The fourth Poulis factor--whether the conduct of the party or the attorney was willful or in bad faith--also cuts against the plaintiff. In this setting we must assess whether Nowland's conduct reflects mere inadvertence or willful conduct, in that it involved "strategic," "intentional or self-serving behavior," and not mere negligence.

Adams v. Trs. of N.J. Brewery Emps.' Pension Trust Fund, 29 F.3d 863, 875 (3d Cir.1994). Here, we find that the plaintiff's actions were willful, and reflect a pattern of willfulness. At this juncture, when the plaintiff has failed to comply with instructions of the Court directing the plaintiff to take specific actions in this case, has provided us with no means to communicate with him, and has violated the local rules, the Court is compelled to conclude that the plaintiff's actions are not accidental or inadvertent but instead reflect an intentional disregard for this case and the Court's instructions.

While Poulis also enjoins us to consider a fifth factor, the effectiveness of sanctions other than dismissal, cases construing Poulis agree that in a situation such as this case, where we are confronted by a pro se litigant who will not comply with the rules or court orders, lesser sanctions may not be an effective alternative. See, e.g., Briscoe v. Klaus, 538 F.3d 252, 262-63 (3d Cir. 2008); Emerson, 296 F.3d at 191. This case presents such a situation where the plaintiff's status as a pro se litigant severely limits the ability of the court to utilize other lesser sanctions to ensure that this litigation progresses in an orderly fashion. In any event, by entering our prior orders, and counseling the plaintiff on his obligations in this case, we have endeavored to use lesser sanctions, but to no avail. The plaintiff still declines to obey court orders, and otherwise ignores his responsibilities as a litigant. Since lesser sanctions have been tried, and have failed, only the sanction of dismissal remains available to the Court.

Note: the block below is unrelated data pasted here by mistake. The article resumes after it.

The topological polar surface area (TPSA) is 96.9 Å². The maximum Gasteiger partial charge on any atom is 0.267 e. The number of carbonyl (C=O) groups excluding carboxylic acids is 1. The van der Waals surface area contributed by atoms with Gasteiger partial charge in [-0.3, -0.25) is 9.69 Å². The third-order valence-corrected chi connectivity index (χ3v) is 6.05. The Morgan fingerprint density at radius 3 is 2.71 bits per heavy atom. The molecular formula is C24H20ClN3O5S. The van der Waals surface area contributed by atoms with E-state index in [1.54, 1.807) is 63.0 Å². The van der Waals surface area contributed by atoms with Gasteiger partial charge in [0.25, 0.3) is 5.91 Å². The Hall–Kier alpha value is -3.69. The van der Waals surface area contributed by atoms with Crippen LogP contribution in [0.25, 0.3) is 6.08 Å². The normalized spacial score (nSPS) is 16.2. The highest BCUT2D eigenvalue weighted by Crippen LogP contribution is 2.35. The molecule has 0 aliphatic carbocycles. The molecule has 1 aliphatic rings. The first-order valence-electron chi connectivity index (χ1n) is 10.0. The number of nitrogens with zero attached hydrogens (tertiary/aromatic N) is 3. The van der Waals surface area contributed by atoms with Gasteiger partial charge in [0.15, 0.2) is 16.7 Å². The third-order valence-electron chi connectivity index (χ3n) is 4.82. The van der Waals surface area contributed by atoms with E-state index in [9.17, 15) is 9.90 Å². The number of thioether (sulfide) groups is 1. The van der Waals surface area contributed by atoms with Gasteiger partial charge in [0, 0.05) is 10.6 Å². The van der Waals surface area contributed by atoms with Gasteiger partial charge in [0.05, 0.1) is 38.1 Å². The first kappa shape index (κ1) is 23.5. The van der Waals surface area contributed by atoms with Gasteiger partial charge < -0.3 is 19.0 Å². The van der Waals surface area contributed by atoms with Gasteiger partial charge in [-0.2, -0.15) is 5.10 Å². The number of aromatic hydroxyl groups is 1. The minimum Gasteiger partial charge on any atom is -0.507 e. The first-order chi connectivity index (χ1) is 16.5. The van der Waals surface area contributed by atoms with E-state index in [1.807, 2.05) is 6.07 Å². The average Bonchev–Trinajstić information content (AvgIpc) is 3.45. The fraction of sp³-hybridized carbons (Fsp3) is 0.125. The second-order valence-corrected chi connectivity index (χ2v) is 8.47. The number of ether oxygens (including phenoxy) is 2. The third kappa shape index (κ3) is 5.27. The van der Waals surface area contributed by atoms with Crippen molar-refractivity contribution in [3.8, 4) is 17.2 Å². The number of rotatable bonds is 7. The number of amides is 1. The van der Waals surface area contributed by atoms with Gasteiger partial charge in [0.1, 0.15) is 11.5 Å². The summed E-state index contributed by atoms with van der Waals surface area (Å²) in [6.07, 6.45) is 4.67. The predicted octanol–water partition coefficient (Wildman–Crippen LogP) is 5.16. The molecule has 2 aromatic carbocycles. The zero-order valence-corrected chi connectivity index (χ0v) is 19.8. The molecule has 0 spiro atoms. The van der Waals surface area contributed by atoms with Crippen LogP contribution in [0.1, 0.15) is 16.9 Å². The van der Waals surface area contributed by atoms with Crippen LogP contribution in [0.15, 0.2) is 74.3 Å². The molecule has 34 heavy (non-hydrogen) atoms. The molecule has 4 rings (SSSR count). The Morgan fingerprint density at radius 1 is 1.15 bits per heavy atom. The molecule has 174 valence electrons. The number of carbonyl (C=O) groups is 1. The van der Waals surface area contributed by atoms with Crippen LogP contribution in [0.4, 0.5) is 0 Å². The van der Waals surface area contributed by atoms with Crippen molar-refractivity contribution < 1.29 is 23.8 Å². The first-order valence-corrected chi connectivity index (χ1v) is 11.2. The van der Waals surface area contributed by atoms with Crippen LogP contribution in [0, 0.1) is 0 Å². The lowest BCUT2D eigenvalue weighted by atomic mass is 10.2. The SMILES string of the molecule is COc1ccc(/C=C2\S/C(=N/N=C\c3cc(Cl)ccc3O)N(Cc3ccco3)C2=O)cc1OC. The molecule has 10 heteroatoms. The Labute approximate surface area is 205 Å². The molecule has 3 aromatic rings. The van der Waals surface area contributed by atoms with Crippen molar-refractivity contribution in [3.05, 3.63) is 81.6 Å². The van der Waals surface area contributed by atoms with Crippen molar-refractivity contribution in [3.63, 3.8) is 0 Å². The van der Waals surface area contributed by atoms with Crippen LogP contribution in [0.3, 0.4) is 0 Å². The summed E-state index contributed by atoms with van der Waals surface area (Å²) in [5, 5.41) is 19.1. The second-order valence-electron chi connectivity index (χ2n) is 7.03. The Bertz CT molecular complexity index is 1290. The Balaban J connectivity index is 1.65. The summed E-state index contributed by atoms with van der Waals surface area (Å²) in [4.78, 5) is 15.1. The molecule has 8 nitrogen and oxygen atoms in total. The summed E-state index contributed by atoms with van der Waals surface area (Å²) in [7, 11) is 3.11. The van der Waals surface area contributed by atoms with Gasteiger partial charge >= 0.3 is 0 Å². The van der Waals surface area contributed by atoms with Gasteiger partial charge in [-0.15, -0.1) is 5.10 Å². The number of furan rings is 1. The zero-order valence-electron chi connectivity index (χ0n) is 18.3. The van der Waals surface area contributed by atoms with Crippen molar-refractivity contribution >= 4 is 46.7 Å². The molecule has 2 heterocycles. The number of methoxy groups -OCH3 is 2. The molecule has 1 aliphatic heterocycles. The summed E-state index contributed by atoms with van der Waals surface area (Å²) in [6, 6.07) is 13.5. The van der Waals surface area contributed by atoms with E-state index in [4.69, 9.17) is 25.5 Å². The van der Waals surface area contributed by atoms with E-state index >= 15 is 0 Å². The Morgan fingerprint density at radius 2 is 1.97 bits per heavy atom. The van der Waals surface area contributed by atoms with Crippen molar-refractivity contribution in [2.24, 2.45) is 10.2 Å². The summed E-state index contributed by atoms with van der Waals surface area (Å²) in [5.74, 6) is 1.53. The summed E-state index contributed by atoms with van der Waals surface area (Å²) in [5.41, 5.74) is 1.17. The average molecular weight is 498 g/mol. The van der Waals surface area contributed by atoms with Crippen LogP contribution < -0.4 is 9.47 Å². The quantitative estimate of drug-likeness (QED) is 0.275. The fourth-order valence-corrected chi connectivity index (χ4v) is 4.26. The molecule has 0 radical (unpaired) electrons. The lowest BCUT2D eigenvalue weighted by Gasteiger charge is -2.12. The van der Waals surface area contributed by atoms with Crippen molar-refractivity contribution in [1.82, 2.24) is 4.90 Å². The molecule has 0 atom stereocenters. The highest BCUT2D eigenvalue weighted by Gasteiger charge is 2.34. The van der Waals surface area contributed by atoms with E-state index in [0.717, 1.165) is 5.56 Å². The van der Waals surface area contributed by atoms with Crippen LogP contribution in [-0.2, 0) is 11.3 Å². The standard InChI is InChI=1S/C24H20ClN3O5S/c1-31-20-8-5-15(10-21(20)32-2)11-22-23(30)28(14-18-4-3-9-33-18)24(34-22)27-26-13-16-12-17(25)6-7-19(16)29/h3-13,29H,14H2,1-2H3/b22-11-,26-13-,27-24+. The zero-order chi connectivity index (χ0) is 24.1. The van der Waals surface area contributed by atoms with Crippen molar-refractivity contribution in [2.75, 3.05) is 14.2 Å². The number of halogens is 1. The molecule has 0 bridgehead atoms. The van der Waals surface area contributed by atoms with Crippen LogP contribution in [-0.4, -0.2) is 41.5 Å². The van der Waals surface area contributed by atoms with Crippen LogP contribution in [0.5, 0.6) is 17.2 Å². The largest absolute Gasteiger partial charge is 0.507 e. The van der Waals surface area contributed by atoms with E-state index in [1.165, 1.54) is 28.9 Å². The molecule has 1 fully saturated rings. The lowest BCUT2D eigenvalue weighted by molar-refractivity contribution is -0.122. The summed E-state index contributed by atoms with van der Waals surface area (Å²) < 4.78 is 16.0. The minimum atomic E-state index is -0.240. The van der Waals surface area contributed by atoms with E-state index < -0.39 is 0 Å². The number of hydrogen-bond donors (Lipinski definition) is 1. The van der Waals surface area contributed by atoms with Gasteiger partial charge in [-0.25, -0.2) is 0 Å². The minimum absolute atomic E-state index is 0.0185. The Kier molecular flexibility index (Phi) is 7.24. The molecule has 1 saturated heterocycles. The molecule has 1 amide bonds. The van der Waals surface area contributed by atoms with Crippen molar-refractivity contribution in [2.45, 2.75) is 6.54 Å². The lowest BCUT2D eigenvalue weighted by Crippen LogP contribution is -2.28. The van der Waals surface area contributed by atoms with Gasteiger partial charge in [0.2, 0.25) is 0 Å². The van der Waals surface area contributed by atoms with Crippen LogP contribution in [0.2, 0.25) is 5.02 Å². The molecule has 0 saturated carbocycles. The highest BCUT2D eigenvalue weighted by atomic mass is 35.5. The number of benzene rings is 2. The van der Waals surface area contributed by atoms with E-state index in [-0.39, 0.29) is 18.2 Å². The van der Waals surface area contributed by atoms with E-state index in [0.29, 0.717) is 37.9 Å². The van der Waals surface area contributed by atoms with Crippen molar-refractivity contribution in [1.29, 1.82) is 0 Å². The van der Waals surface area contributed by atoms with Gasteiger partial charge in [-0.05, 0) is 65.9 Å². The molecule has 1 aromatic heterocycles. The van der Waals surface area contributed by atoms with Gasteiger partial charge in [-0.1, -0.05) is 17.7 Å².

Finally, under Poulis we are cautioned to consider one other factor, the meritoriousness of the plaintiff's claims. In our view, however, consideration of this factor cannot save this particular plaintiff's claims, since Nowland is now wholly non-compliant with his obligations as a litigant. The plaintiff cannot refuse to cooperate with this discovery, which would address the merits of his claims, and then assert the untested merits of these claims as grounds for denying a motion to sanction him for this refusal to participate in discovery. In any event, it is well-settled that " 'no single Poulis factor is dispositive,' Ware, 322 F.3d at 222, [and it is] clear that 'not all of the Poulis factors need be satisfied in order to dismiss a complaint.' Mindek, 964 F.2d at 1373." Briscoe v. Klaus, 538 F.3d at 263. Therefore, the untested merits of the non-compliant plaintiff's claims, standing alone, cannot defeat this sanctions motion.

In sum, Zachary Nowland has disobeyed the orders of this Court, disregarded his discovery obligations, and discounted his duty under the Local Rules to provide the Court with a means of contacting him. On these facts, and in the face of Nowland's failure to respond to the defendant's motion to dismiss, we are compelled to conclude that Nowland has abandoned this litigation, and we will grant the defendants' motion.

III. Conclusion

For the foregoing reasons, the defendants' motion to dismiss (Doc. 28), is GRANTED.

Martin C. Carlson United States Magistrate Judge

20120103